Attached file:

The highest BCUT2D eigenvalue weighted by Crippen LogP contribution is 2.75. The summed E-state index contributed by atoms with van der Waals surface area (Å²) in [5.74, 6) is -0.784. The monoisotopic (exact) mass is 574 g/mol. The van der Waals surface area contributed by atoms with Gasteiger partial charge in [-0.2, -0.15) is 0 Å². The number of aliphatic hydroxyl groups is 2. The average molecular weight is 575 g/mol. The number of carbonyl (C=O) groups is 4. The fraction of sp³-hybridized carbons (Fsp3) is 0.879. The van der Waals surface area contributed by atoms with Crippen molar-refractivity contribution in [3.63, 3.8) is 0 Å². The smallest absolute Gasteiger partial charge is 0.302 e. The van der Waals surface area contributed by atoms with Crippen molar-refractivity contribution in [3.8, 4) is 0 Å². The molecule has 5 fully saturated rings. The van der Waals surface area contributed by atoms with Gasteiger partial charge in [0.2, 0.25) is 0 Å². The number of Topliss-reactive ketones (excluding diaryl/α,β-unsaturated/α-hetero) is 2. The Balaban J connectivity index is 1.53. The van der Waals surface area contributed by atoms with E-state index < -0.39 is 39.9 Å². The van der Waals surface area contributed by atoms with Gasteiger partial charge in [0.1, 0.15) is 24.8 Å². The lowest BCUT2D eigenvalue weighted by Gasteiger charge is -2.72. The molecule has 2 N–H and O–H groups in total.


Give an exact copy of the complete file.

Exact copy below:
The highest BCUT2D eigenvalue weighted by Crippen LogP contribution is 2.75. The summed E-state index contributed by atoms with van der Waals surface area (Å²) in [5.74, 6) is -0.784. The monoisotopic (exact) mass is 574 g/mol. The van der Waals surface area contributed by atoms with Gasteiger partial charge in [-0.2, -0.15) is 0 Å². The number of aliphatic hydroxyl groups is 2. The average molecular weight is 575 g/mol. The number of carbonyl (C=O) groups is 4. The fraction of sp³-hybridized carbons (Fsp3) is 0.879. The van der Waals surface area contributed by atoms with Crippen molar-refractivity contribution in [3.63, 3.8) is 0 Å². The smallest absolute Gasteiger partial charge is 0.302 e. The van der Waals surface area contributed by atoms with Crippen molar-refractivity contribution in [3.8, 4) is 0 Å². The molecule has 5 fully saturated rings. The van der Waals surface area contributed by atoms with Gasteiger partial charge in [0.2, 0.25) is 0 Å². The number of Topliss-reactive ketones (excluding diaryl/α,β-unsaturated/α-hetero) is 2. The Balaban J connectivity index is 1.53. The van der Waals surface area contributed by atoms with E-state index < -0.39 is 39.9 Å². The van der Waals surface area contributed by atoms with Gasteiger partial charge in [0.1, 0.15) is 24.8 Å². The lowest BCUT2D eigenvalue weighted by Gasteiger charge is -2.72. The molecule has 2 N–H and O–H groups in total.